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In March of 1963, Asa Philip Randolph, Chairman of the Negro American Labor Council, telegraphed Dr. Martin Luther King Jr. that the NALC was planning a jobs march in Washington D.C. later in the year.
King joined Randolph in the planning of the march, and after notifying President Kennedy, set the march date for August 28th.
On August 28th, 250,000 people, black or white, participated in the march. Assembling outside the Lincoln Memorial, they waited to hear Dr. King's speech, a speech that will go down in history as one of his most famous.
I have a dream that my four little children will one day live in a nation where they will not be judged by the color of their skin but by the content of their character!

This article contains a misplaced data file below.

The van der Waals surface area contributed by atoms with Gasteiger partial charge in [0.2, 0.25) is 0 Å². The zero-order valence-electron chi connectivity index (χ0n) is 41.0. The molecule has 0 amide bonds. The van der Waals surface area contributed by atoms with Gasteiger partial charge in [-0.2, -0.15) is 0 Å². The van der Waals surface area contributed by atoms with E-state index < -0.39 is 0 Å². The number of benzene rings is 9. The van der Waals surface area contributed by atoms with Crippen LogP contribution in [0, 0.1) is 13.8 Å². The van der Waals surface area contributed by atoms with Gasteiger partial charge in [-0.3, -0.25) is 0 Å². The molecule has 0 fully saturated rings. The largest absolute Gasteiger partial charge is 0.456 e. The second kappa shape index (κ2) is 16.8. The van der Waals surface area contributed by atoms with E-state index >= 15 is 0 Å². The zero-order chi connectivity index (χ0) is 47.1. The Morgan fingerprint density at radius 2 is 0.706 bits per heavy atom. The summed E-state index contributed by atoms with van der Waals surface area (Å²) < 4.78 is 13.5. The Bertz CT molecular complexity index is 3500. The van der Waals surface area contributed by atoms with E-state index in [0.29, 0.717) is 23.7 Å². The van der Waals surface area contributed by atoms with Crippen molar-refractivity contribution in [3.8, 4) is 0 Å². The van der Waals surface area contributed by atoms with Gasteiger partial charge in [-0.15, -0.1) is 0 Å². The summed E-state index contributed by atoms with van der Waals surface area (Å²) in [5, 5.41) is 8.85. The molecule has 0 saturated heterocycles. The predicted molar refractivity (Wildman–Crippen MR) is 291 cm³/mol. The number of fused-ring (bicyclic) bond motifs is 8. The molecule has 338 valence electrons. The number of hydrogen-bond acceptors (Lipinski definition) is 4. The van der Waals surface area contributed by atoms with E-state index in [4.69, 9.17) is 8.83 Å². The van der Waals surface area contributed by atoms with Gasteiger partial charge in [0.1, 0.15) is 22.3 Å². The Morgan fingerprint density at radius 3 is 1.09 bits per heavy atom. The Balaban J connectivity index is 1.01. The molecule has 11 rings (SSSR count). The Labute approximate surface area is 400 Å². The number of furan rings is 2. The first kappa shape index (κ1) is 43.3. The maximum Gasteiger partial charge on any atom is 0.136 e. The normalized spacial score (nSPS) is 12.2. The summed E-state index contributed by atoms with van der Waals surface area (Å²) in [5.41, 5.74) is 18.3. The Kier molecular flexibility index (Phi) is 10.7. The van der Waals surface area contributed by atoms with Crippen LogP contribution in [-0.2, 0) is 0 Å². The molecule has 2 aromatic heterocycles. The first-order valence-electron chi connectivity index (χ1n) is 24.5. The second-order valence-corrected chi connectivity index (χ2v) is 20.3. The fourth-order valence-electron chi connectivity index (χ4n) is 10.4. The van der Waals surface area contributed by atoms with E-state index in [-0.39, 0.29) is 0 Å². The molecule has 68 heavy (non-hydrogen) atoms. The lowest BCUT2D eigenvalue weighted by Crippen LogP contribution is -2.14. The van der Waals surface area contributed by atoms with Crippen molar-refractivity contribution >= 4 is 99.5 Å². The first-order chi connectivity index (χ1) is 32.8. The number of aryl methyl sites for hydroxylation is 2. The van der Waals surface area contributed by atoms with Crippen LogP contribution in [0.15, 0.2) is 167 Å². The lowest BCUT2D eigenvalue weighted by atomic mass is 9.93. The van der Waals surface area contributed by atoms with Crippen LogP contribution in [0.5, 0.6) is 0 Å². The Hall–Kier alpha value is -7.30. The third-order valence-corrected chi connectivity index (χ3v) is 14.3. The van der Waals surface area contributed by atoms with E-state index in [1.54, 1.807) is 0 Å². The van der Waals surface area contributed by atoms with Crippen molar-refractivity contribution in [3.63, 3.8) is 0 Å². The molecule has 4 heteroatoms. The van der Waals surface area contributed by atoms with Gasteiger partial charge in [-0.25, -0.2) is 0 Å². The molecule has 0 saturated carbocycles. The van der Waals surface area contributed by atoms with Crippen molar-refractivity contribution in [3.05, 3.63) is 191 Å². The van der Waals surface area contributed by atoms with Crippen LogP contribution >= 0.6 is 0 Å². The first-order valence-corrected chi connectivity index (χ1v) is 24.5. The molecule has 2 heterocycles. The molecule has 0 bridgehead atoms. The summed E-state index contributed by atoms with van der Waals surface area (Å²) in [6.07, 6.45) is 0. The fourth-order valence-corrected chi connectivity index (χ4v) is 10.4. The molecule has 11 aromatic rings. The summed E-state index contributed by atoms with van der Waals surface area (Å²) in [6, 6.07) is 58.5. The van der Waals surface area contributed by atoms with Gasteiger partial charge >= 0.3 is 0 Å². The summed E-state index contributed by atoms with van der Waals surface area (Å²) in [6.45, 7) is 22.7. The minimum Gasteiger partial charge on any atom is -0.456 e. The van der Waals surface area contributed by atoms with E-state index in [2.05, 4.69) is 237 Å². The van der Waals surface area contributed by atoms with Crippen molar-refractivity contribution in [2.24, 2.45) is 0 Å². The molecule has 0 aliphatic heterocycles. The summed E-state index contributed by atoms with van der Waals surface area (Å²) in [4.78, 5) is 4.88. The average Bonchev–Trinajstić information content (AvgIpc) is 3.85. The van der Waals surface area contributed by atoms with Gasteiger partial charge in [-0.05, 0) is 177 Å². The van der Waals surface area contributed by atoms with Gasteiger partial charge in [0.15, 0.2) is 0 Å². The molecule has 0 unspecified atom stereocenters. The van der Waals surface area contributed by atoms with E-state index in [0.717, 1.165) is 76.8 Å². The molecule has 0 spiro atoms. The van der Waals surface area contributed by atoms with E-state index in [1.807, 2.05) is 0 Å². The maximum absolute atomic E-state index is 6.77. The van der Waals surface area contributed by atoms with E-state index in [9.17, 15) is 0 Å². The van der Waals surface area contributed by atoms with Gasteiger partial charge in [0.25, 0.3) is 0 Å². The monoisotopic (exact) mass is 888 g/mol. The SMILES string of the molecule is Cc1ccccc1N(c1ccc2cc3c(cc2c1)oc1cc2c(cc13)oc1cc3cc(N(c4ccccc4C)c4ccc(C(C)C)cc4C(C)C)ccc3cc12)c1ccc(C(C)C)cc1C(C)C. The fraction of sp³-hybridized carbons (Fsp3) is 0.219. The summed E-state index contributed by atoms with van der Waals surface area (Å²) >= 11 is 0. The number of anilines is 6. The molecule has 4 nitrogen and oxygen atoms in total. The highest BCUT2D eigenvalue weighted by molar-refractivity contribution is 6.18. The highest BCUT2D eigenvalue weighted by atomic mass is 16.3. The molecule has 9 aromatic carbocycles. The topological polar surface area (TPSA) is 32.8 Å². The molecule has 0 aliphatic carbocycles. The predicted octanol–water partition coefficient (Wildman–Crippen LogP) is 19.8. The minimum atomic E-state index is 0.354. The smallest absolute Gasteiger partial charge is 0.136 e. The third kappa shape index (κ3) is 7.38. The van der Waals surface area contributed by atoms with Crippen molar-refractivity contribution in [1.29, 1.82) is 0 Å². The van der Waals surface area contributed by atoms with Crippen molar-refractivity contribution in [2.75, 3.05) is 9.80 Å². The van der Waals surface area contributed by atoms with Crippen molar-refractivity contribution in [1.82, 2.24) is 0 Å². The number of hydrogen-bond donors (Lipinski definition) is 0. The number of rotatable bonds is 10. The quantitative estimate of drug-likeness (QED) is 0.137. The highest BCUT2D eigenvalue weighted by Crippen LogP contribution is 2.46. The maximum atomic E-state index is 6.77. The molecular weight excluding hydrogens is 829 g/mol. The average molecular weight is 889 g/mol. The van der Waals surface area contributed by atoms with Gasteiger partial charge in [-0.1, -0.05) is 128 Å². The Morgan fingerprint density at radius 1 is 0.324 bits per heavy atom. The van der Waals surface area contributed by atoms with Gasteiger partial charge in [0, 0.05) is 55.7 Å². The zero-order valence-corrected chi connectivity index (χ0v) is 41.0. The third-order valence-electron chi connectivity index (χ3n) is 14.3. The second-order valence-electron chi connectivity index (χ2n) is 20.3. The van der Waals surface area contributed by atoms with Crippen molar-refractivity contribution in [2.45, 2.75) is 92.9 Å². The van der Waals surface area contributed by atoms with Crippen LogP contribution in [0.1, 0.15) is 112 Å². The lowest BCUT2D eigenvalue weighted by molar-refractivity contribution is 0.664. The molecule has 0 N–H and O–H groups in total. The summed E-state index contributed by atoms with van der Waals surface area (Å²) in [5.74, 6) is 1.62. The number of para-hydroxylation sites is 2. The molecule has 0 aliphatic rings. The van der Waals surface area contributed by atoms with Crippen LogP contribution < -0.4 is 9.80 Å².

Philips and King later met President Kennedy and Vice President Johnson. Although Kennedy would later be assassinated, the Civil Rights Act of 1964 and Voting Rights Act of 1965 would began to be drafted.
King's philosophy of non-violent protest has been followed successfully in other countries, whether its the Solidarity protests in Communist Poland or the LGBT movement in the US.
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